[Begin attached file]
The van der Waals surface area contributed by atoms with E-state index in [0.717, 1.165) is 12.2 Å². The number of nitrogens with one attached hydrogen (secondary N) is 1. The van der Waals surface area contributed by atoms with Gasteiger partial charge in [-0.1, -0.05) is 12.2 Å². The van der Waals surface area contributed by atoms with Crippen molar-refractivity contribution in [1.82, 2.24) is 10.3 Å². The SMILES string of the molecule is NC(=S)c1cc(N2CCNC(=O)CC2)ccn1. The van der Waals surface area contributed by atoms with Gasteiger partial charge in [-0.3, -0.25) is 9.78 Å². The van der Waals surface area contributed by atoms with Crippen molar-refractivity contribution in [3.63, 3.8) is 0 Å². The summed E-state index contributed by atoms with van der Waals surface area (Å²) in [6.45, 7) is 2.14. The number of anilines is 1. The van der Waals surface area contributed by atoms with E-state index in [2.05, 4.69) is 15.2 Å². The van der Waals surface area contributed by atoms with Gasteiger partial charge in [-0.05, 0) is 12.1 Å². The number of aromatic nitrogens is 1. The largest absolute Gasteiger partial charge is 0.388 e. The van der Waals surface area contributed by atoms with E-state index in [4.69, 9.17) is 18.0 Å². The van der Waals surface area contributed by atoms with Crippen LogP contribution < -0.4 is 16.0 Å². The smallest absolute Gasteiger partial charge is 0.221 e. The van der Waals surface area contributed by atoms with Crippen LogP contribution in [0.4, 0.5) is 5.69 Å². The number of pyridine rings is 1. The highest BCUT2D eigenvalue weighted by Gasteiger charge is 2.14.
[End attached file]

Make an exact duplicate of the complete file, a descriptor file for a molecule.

The van der Waals surface area contributed by atoms with E-state index in [0.717, 1.165) is 12.2 Å². The number of nitrogens with one attached hydrogen (secondary N) is 1. The van der Waals surface area contributed by atoms with Gasteiger partial charge in [-0.1, -0.05) is 12.2 Å². The van der Waals surface area contributed by atoms with Crippen molar-refractivity contribution in [1.82, 2.24) is 10.3 Å². The SMILES string of the molecule is NC(=S)c1cc(N2CCNC(=O)CC2)ccn1. The van der Waals surface area contributed by atoms with Gasteiger partial charge in [-0.3, -0.25) is 9.78 Å². The van der Waals surface area contributed by atoms with Crippen molar-refractivity contribution in [3.63, 3.8) is 0 Å². The summed E-state index contributed by atoms with van der Waals surface area (Å²) in [6.45, 7) is 2.14. The number of anilines is 1. The van der Waals surface area contributed by atoms with E-state index in [2.05, 4.69) is 15.2 Å². The van der Waals surface area contributed by atoms with Gasteiger partial charge in [-0.05, 0) is 12.1 Å². The number of aromatic nitrogens is 1. The largest absolute Gasteiger partial charge is 0.388 e. The van der Waals surface area contributed by atoms with E-state index in [4.69, 9.17) is 18.0 Å². The van der Waals surface area contributed by atoms with Crippen LogP contribution < -0.4 is 16.0 Å². The smallest absolute Gasteiger partial charge is 0.221 e. The van der Waals surface area contributed by atoms with Crippen LogP contribution in [0.4, 0.5) is 5.69 Å². The number of pyridine rings is 1. The highest BCUT2D eigenvalue weighted by Gasteiger charge is 2.14.